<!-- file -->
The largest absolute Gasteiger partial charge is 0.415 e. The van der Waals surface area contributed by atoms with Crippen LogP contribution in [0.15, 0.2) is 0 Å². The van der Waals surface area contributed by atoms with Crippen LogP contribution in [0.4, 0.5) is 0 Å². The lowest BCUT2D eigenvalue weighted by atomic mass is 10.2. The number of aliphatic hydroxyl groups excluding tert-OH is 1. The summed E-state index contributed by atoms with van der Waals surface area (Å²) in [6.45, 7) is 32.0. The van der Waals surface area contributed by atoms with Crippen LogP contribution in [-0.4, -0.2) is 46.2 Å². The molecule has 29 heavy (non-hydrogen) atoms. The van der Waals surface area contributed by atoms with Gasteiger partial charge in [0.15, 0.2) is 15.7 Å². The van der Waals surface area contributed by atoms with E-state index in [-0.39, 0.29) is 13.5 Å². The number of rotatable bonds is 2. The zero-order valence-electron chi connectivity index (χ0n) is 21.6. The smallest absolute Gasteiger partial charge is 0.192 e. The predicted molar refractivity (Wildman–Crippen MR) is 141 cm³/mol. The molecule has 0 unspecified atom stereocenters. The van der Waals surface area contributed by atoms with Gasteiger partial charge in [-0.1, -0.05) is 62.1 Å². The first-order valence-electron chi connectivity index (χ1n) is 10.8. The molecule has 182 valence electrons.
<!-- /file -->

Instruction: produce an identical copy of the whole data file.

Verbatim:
The largest absolute Gasteiger partial charge is 0.415 e. The van der Waals surface area contributed by atoms with Crippen LogP contribution in [0.15, 0.2) is 0 Å². The van der Waals surface area contributed by atoms with Crippen LogP contribution in [0.4, 0.5) is 0 Å². The lowest BCUT2D eigenvalue weighted by atomic mass is 10.2. The number of aliphatic hydroxyl groups excluding tert-OH is 1. The summed E-state index contributed by atoms with van der Waals surface area (Å²) in [6.45, 7) is 32.0. The van der Waals surface area contributed by atoms with Crippen LogP contribution in [-0.4, -0.2) is 46.2 Å². The molecule has 29 heavy (non-hydrogen) atoms. The van der Waals surface area contributed by atoms with Gasteiger partial charge in [0.15, 0.2) is 15.7 Å². The van der Waals surface area contributed by atoms with E-state index in [-0.39, 0.29) is 13.5 Å². The number of rotatable bonds is 2. The zero-order valence-electron chi connectivity index (χ0n) is 21.6. The smallest absolute Gasteiger partial charge is 0.192 e. The predicted molar refractivity (Wildman–Crippen MR) is 141 cm³/mol. The molecule has 0 unspecified atom stereocenters. The van der Waals surface area contributed by atoms with Gasteiger partial charge in [-0.1, -0.05) is 62.1 Å². The first-order valence-electron chi connectivity index (χ1n) is 10.8. The molecule has 182 valence electrons.